Washington Heat Forces News Conference Inside

President Obama's news conference on Tuesday was supposed to be held outside in the Rose Garden. Because of the heat it was moved to the White House briefing room. Reporters pressed the president on a range of isssues.

DAVID GREENE, host:

Now, if you watched this news conference yesterday, you might have noticed that things looked a little different than the previous ones. It was supposed to be Mr. Obama's first news conference in the Rose Garden but it was moved indoors because of the heat in the nation's capital. And it was held in the very cramped confines of the White House Briefing Room. The atmosphere inside, of course, also generated its own kind of heat.

And joining us to talk about this and the evolving relationship between President Obama and the media is NPR News analyst Juan Williams. Hi, Juan.

JUAN WILLIAMS: Good morning, David.

GREENE: So there was all this talk of this being out in the Rose Garden. And the president's first outside - what happened? Why the change of venue?

WILLIAMS: Well, it was a beautiful, sunny day in Washington and it would have been quite a scene, you know, with the Rose Garden and the Obama children's playground in the back, but the mid-day sun might have had the TV correspondents and the president drenched in their makeup and so there was concern about camera angles as well. Camera angles, especially from the side, that may have made the president look very much like he was not a cool guy, especially under pressure of questioning from the Press Corp.

GREENE: I remember a lot of those sweaty occasions out in the Rose Garden. I'm sure a lot of people weren't unhappy about moving in. So we're five months into this presidency now, and based on what you saw yesterday, is it fair to say that the reporters at the White House are starting to get a little restless?

WILLIAMS: I think that's right, David. You know, previous press conferences really feature President Obama in total masterful control of the press. He was professorial, masterfully kind of explaining things as if he was lecturing his students. Yesterday, less formality, much more give and take, with reporters pursuing the president and lots of follow ups.

Major Garrett of Fox News, one question saying, what took you so long in terms of condemning the Iranian regime? Jake Tapper of ABC following up, and then President Obama having to ask him if he's the ombudsmen for the White House Press Corp. There was this sense of insistence that the president lay out, for example, what he would do to punish the Iranian regime.

And the president responded by getting testy and saying, I know everybody here is on a 24-hour news cycle, but I'm not. And of course you heard in the earlier report where he says, what do you think? In response to a question about whether or not he was simply reacting to criticism coming from Republican senators.

So even when it came to the issue of health care, the president was pressed time and again to explain the public option and found himself going on at length and feeling a little frustrated, is what I sensed, in listening to him.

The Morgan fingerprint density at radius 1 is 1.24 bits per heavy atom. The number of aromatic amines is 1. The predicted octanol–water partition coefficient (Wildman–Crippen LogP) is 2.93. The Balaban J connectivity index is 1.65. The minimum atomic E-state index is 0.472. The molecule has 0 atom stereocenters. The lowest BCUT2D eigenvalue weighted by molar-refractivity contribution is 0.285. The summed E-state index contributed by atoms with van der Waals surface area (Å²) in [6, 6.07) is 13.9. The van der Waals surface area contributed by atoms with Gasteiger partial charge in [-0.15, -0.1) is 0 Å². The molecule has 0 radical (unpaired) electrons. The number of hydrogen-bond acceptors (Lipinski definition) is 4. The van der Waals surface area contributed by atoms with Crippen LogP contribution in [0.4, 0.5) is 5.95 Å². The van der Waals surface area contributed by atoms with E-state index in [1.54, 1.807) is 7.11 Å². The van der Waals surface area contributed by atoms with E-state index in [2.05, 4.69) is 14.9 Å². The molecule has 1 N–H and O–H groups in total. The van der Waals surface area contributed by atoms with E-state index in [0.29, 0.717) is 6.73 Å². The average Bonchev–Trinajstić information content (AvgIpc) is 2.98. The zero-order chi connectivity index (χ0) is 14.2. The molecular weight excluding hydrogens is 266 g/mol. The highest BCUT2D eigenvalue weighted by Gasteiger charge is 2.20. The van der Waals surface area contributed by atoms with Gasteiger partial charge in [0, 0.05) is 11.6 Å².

GREENE: If we look back during the spring, I mean President Obama spoke at a couple black tie dinners for correspondents and he was kidding the journalists, you know, helped to get him elected, was he sort of goading them at that point?

WILLIAMS: You know, I think it was just a matter of feeling overly confident. You know, just last Friday night at the radio and television correspondents dinner, he said that he had a problem, he's thinking it over, and rolled over to ask Brian Williams, the NBC lead anchor, what he thought he should do.

And of course, previously he said that, you know, why hang out with celebrities when he can hang out with the people who made him one, again, referring to the press in a very, I think, derisive tone. And earlier, he said simply, that the press had all voted for him.

So that allowed critics on the right to say here is a president who feels that the press is just falling down around his ankles, doing nothing, and not being properly adversarial. I think the press feels that - the White House Press Corps feels - as if they're being taken and now is rising up and showing a little gumption.

GREENE: Indeed, I mean, let's talk about where this president is in the brief time that we have left. And we have the Iranian election crisis. We've got some weaker economic news. We've been seeing Republicans, it seems like, getting some traction on health care issues. I mean is the opposition starting to firm up and really present a tough case against the new White House?

WILLIAMS: Well, I think you can see it in the polls, David. What you see now is that the deficit and the question about whether or not the deficit would create more opportunities for tax hikes and inflation is becoming a big concern for the American people. Not popular to have bailed out General Motors. Questions about whether or not Guantanamo Bay should be closed by January. These are potential pitfalls, politically speaking, for the president and the press is picking up on it.

GREENE: All right, Juan, we'll have to leave it there. Thanks so much for speaking to us.

WILLIAMS: You're welcome, David.

GREENE: That's NPR News Analyst Juan Williams.

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